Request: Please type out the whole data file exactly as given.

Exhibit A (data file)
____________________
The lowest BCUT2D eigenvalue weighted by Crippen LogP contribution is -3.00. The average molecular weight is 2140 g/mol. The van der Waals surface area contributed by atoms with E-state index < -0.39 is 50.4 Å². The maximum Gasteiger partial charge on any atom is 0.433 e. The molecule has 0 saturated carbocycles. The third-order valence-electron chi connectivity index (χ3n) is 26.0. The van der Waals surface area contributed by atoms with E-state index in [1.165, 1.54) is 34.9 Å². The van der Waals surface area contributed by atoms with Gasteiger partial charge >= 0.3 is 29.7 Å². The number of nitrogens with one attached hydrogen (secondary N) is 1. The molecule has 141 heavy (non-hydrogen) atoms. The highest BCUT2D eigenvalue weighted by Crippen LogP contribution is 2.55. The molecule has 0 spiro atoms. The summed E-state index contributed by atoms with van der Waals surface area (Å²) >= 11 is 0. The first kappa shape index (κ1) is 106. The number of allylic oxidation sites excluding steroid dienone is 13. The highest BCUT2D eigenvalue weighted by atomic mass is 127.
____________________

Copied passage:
The lowest BCUT2D eigenvalue weighted by Crippen LogP contribution is -3.00. The average molecular weight is 2140 g/mol. The van der Waals surface area contributed by atoms with E-state index < -0.39 is 50.4 Å². The maximum Gasteiger partial charge on any atom is 0.433 e. The molecule has 0 saturated carbocycles. The third-order valence-electron chi connectivity index (χ3n) is 26.0. The van der Waals surface area contributed by atoms with E-state index in [1.165, 1.54) is 34.9 Å². The van der Waals surface area contributed by atoms with Gasteiger partial charge >= 0.3 is 29.7 Å². The number of nitrogens with one attached hydrogen (secondary N) is 1. The molecule has 141 heavy (non-hydrogen) atoms. The highest BCUT2D eigenvalue weighted by Crippen LogP contribution is 2.55. The molecule has 0 spiro atoms. The summed E-state index contributed by atoms with van der Waals surface area (Å²) >= 11 is 0. The first kappa shape index (κ1) is 106. The number of allylic oxidation sites excluding steroid dienone is 13. The highest BCUT2D eigenvalue weighted by atomic mass is 127.